MIAMI – This is supposed to be the cornerstone of Marco Rubio’s political base — the iconic spot where conservative, anti-Castro Cubans have gathered for decades.
Instead there’s an ominous whiff around the coffee stand at Cafe Versailles, as the hometown boy risks having his presidential campaign roasted and toasted Tuesday.
A woman brushed off Rubio organizers who exited an old Volkswagen van decorated in campaign signs when it pulled up to the landmark in Miami’s Little Havana the other day
Another elderly woman elbowed her way around them to get to the counter so she could order a sweet, caffeine-packed cup of cafecito. She offered a curt, one-word reply when asked whether she supported Rubio: “No.”
It’s been that kind of month for the young senator. He’d appeared poised to gobble up supporters and campaign cash after older rivals dropped out, but has failed so far to dent Donald Trump.
Now he’s in danger of losing his home state — he’s almost 20 points behind Trump in the polls, as the bombastic billionaire hopes to establish a stranglehold on the Republican nomination.
“I think (Rubio’s) going to have to drop out (if he loses),” said Allan Lichtman, an electoral forecaster and history professor at American University.
“If he wants to have a political future, he can’t drag this on to the point where it’s only blood in the water.”
Trump’s outlook is rosier.
Tuesday is a big deal. By day’s end, nearly two-thirds of the delegates will have been chosen for the summer nominating convention, whereas less than half have been awarded so far.
It’s not just that five states are voting: Florida, Ohio, Illinois, North Carolina and Missouri. It’s that big blocks of delegates are about to be awarded in the first winner-take-all races of this election cycle, compared to the proportional allotment in earlier states.
Trump holds a huge lead in the biggest one — Florida, which also happens to be the home state of the telegenic young senator considered by much of the party brass to be the greatest threat to him. He also leads in three of the other four, trailing only in Ohio behind the popular governor, John Kasich.
“The most likely outcome is Donald Trump will pad his delegate lead,” Lichtman said.
The main question to be answered Tuesday is whether Trump has a hope of locking up the nomination before the convention, or whether there might be a historic multi-ballot fight in late July on the floor of an arena in Cleveland.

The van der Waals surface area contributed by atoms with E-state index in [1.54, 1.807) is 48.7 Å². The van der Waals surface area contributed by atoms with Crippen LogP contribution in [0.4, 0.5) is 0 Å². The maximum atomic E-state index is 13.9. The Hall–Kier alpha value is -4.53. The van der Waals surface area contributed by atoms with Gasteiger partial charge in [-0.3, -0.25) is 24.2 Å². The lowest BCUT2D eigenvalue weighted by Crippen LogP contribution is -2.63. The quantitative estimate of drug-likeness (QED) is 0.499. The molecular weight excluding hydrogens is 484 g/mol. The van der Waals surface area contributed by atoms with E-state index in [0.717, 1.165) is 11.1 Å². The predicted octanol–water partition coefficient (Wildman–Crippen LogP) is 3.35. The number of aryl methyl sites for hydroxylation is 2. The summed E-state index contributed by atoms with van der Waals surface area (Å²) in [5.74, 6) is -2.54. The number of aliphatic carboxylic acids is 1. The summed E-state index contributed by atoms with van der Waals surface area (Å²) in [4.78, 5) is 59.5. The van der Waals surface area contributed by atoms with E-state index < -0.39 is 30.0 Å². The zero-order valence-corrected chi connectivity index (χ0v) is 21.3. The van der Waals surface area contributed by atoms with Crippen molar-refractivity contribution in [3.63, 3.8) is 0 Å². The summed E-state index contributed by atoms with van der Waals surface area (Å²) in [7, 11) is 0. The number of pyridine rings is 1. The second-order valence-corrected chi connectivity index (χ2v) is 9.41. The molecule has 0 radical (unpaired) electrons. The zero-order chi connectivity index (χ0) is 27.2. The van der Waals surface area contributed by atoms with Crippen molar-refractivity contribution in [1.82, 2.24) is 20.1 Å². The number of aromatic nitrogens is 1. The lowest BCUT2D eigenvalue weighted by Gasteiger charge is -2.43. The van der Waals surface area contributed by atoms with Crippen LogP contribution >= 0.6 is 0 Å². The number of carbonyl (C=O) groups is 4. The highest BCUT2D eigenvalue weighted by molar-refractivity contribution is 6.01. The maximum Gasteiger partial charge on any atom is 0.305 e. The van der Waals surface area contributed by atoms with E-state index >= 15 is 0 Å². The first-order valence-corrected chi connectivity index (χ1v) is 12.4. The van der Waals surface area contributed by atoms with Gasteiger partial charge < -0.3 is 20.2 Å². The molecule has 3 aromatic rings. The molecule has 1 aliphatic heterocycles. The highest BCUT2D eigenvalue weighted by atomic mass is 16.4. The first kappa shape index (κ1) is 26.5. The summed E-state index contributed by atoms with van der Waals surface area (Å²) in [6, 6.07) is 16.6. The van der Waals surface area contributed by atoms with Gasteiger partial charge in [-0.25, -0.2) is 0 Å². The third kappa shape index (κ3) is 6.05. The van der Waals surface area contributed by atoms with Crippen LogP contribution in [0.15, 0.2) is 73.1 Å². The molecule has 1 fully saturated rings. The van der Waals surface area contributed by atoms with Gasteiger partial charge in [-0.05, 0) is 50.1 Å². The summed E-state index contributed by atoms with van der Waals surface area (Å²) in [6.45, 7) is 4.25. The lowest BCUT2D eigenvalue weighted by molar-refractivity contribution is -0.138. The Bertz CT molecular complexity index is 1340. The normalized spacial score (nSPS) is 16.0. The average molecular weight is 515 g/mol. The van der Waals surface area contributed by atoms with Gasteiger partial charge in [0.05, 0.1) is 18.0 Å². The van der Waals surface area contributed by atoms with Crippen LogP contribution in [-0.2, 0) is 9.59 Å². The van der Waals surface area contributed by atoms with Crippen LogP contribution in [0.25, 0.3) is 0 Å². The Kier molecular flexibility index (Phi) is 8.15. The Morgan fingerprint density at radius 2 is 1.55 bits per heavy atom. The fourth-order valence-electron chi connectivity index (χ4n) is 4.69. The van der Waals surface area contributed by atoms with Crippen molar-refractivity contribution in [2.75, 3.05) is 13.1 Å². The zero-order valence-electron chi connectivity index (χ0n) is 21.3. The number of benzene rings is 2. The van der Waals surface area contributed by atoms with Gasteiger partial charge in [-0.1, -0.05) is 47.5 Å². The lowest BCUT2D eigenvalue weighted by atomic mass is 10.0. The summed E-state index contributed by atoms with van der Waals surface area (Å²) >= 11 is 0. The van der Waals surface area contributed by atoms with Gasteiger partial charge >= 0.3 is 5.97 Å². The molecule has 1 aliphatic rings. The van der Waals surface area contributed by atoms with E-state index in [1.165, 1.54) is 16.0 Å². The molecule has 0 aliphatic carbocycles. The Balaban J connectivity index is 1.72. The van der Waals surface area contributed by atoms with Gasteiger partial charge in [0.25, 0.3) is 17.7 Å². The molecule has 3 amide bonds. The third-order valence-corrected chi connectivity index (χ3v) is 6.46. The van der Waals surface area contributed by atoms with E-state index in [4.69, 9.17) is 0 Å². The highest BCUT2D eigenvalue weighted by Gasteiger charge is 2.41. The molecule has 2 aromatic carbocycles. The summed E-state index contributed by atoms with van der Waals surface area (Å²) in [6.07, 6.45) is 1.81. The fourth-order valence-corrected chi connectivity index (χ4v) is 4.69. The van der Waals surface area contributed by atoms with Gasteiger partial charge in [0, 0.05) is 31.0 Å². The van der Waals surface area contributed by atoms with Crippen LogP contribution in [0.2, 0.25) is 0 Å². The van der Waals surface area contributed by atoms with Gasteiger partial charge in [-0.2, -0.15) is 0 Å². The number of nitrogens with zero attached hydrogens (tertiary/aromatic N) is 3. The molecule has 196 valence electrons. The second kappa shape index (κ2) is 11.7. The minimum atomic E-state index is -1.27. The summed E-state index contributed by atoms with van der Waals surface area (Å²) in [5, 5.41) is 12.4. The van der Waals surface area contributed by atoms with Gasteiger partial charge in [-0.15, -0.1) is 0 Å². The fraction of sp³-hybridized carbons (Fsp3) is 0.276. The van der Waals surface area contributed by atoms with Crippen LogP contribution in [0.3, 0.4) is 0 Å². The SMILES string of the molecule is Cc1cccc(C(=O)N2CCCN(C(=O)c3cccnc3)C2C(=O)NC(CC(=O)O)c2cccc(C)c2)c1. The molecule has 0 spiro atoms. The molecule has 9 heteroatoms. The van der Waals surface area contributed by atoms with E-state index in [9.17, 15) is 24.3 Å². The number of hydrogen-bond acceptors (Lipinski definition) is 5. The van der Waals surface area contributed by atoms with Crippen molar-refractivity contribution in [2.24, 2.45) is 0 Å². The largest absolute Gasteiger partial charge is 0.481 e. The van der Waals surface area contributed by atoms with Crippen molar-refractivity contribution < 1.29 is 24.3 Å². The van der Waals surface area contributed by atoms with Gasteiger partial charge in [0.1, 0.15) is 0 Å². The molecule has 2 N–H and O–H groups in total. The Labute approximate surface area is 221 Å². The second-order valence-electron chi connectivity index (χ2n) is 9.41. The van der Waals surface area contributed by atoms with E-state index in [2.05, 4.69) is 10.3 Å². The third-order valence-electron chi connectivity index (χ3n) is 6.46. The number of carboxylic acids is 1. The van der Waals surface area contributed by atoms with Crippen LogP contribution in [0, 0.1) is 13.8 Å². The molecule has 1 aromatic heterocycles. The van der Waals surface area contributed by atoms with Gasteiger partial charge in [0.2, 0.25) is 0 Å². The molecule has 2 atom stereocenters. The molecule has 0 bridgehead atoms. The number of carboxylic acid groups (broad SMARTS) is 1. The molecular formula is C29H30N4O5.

The tycoon currently has about 40 per cent of the delegates awarded so far. It’s a solid lead, but not enough to claim the 50-per-cent-plus one he needs to score a first-ballot knockout.
Anything under 50 per cent gives his many detractors within the party an opportunity to rally around another candidate and take him out in a later round of voting.
That’s the strategy being whipped up by the party leadership, which is rallying behind Kasich in Ohio and Rubio in Florida, to suppress Trump’s delegate count.
There are big flies in this ointment.
Perhaps the biggest is the fact that the candidate who’s No. 2 in delegate count is perhaps even more detested by his party, making him an unlikely rallying point: Texas Sen. Ted Cruz began his autobiography with a chapter bragging about how much his colleagues hate him.
He’s made a point of refusing to play along with the strategic-voting scheme publicly spearheaded by 2012 nominee Mitt Romney. It’s supported by the Kasich and Rubio campaigns, who’ve essentially made non-compete agreements for each other’s turf.
“No, we’re not engaged in this delegate-denial strategy that came out of the Washington establishment,” Cruz said this weekend.
“They have dreams of a brokered convention dropping their favourite Washington candidate in to win. That would be a disaster. The people would revolt. The only way to beat Donald Trump is beat him at the ballot box.”
Trump would be hovering around the 50-per-cent pace if he wins all five states Tuesday and could be around 45 per cent if, as is likelier, he wins most but loses Ohio.